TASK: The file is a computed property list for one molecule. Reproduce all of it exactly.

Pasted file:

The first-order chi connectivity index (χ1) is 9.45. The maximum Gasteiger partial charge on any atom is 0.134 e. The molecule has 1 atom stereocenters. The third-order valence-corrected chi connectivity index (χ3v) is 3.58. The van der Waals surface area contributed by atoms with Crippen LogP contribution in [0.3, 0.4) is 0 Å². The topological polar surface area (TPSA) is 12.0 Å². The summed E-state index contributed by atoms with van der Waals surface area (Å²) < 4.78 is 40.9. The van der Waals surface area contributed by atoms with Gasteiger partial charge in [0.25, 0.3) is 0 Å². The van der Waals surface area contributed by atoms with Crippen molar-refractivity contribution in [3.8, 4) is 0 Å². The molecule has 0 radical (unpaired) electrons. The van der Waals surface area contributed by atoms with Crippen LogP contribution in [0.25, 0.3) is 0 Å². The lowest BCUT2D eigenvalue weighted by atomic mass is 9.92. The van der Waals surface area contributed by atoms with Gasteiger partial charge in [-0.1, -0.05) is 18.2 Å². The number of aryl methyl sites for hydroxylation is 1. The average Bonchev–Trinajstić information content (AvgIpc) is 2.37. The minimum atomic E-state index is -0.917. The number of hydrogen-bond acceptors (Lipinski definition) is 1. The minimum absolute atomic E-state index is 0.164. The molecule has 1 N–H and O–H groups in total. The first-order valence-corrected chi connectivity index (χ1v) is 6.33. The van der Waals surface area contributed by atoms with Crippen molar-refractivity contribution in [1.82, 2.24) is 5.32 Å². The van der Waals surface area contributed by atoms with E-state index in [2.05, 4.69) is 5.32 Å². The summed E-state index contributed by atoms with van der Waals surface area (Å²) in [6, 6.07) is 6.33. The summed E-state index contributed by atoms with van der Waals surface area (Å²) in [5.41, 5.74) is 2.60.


The first-order chi connectivity index (χ1) is 9.45. The maximum Gasteiger partial charge on any atom is 0.134 e. The molecule has 1 atom stereocenters. The third-order valence-corrected chi connectivity index (χ3v) is 3.58. The van der Waals surface area contributed by atoms with Crippen LogP contribution in [0.3, 0.4) is 0 Å². The topological polar surface area (TPSA) is 12.0 Å². The summed E-state index contributed by atoms with van der Waals surface area (Å²) < 4.78 is 40.9. The van der Waals surface area contributed by atoms with Gasteiger partial charge in [0.25, 0.3) is 0 Å². The van der Waals surface area contributed by atoms with Crippen molar-refractivity contribution in [3.8, 4) is 0 Å². The molecule has 0 radical (unpaired) electrons. The van der Waals surface area contributed by atoms with Crippen LogP contribution in [0.25, 0.3) is 0 Å². The lowest BCUT2D eigenvalue weighted by atomic mass is 9.92. The van der Waals surface area contributed by atoms with Gasteiger partial charge in [-0.1, -0.05) is 18.2 Å². The number of aryl methyl sites for hydroxylation is 1. The average Bonchev–Trinajstić information content (AvgIpc) is 2.37. The minimum atomic E-state index is -0.917. The number of hydrogen-bond acceptors (Lipinski definition) is 1. The minimum absolute atomic E-state index is 0.164. The molecule has 1 N–H and O–H groups in total. The first-order valence-corrected chi connectivity index (χ1v) is 6.33. The van der Waals surface area contributed by atoms with Crippen molar-refractivity contribution in [1.82, 2.24) is 5.32 Å². The van der Waals surface area contributed by atoms with E-state index in [2.05, 4.69) is 5.32 Å². The summed E-state index contributed by atoms with van der Waals surface area (Å²) in [6, 6.07) is 6.33. The summed E-state index contributed by atoms with van der Waals surface area (Å²) in [5.41, 5.74) is 2.60.